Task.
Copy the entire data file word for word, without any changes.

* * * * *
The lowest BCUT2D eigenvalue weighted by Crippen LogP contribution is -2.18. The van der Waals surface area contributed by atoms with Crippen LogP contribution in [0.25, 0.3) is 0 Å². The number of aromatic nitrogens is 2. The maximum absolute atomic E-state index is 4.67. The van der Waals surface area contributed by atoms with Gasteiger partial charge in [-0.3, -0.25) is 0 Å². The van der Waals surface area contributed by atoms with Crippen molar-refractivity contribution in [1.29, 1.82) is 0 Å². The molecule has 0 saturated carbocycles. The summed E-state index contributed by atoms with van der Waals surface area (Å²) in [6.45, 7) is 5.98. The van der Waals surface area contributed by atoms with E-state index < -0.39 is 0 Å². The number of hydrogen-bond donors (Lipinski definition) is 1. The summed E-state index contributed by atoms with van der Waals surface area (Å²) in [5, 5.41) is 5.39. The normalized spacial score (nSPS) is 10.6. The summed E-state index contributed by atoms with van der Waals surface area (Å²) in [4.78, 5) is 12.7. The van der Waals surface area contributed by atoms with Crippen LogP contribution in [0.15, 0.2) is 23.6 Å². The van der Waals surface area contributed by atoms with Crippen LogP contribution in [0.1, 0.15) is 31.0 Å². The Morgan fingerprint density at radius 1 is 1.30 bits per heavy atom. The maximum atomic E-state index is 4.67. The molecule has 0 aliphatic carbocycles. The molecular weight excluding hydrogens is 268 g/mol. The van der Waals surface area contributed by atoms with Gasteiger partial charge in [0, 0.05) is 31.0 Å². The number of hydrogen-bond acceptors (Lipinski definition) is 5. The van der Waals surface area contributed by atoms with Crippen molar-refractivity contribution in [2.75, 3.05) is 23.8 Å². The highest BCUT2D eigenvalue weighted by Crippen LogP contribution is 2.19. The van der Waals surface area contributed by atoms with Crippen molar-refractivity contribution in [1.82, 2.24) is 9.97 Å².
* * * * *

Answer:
The lowest BCUT2D eigenvalue weighted by Crippen LogP contribution is -2.18. The van der Waals surface area contributed by atoms with Crippen LogP contribution in [0.25, 0.3) is 0 Å². The number of aromatic nitrogens is 2. The maximum absolute atomic E-state index is 4.67. The van der Waals surface area contributed by atoms with Gasteiger partial charge in [-0.3, -0.25) is 0 Å². The van der Waals surface area contributed by atoms with Crippen molar-refractivity contribution in [1.29, 1.82) is 0 Å². The molecule has 0 saturated carbocycles. The summed E-state index contributed by atoms with van der Waals surface area (Å²) in [6.45, 7) is 5.98. The van der Waals surface area contributed by atoms with E-state index < -0.39 is 0 Å². The number of hydrogen-bond donors (Lipinski definition) is 1. The summed E-state index contributed by atoms with van der Waals surface area (Å²) in [5, 5.41) is 5.39. The normalized spacial score (nSPS) is 10.6. The summed E-state index contributed by atoms with van der Waals surface area (Å²) in [4.78, 5) is 12.7. The van der Waals surface area contributed by atoms with Crippen LogP contribution in [0.15, 0.2) is 23.6 Å². The van der Waals surface area contributed by atoms with Crippen LogP contribution in [0.1, 0.15) is 31.0 Å². The Morgan fingerprint density at radius 1 is 1.30 bits per heavy atom. The maximum atomic E-state index is 4.67. The molecule has 0 aliphatic carbocycles. The molecular weight excluding hydrogens is 268 g/mol. The van der Waals surface area contributed by atoms with Gasteiger partial charge in [0, 0.05) is 31.0 Å². The number of hydrogen-bond acceptors (Lipinski definition) is 5. The van der Waals surface area contributed by atoms with Crippen molar-refractivity contribution in [2.75, 3.05) is 23.8 Å². The highest BCUT2D eigenvalue weighted by Crippen LogP contribution is 2.19. The van der Waals surface area contributed by atoms with Crippen molar-refractivity contribution in [1.82, 2.24) is 9.97 Å².